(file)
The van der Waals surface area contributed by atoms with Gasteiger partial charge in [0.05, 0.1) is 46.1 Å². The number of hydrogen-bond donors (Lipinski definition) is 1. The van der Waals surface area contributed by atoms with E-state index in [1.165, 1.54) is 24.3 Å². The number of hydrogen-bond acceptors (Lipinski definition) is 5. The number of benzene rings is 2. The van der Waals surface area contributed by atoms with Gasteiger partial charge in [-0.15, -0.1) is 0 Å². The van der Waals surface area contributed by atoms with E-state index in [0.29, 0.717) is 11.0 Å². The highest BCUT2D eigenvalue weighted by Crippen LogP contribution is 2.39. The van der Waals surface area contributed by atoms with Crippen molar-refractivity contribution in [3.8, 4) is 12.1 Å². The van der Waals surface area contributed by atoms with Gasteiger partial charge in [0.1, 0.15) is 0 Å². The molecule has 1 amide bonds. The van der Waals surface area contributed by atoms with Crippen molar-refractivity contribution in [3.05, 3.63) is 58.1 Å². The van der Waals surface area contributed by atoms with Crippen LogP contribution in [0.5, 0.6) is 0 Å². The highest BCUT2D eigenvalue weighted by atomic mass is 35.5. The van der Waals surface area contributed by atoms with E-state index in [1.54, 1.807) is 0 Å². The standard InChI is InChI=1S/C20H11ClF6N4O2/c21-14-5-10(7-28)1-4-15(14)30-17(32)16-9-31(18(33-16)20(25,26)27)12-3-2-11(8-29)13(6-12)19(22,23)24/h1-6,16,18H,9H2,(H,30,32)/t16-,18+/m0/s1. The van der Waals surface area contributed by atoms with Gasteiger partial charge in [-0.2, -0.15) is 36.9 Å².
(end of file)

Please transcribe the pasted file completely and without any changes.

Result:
The van der Waals surface area contributed by atoms with Gasteiger partial charge in [0.05, 0.1) is 46.1 Å². The number of hydrogen-bond donors (Lipinski definition) is 1. The van der Waals surface area contributed by atoms with E-state index in [1.165, 1.54) is 24.3 Å². The number of hydrogen-bond acceptors (Lipinski definition) is 5. The number of benzene rings is 2. The van der Waals surface area contributed by atoms with Gasteiger partial charge in [-0.15, -0.1) is 0 Å². The van der Waals surface area contributed by atoms with E-state index in [0.29, 0.717) is 11.0 Å². The highest BCUT2D eigenvalue weighted by Crippen LogP contribution is 2.39. The van der Waals surface area contributed by atoms with Crippen molar-refractivity contribution in [3.8, 4) is 12.1 Å². The van der Waals surface area contributed by atoms with Gasteiger partial charge in [0.1, 0.15) is 0 Å². The molecule has 1 amide bonds. The van der Waals surface area contributed by atoms with Crippen molar-refractivity contribution in [3.05, 3.63) is 58.1 Å². The van der Waals surface area contributed by atoms with Crippen LogP contribution in [0.5, 0.6) is 0 Å². The highest BCUT2D eigenvalue weighted by atomic mass is 35.5. The van der Waals surface area contributed by atoms with E-state index in [1.54, 1.807) is 0 Å². The standard InChI is InChI=1S/C20H11ClF6N4O2/c21-14-5-10(7-28)1-4-15(14)30-17(32)16-9-31(18(33-16)20(25,26)27)12-3-2-11(8-29)13(6-12)19(22,23)24/h1-6,16,18H,9H2,(H,30,32)/t16-,18+/m0/s1. The van der Waals surface area contributed by atoms with Gasteiger partial charge in [-0.2, -0.15) is 36.9 Å².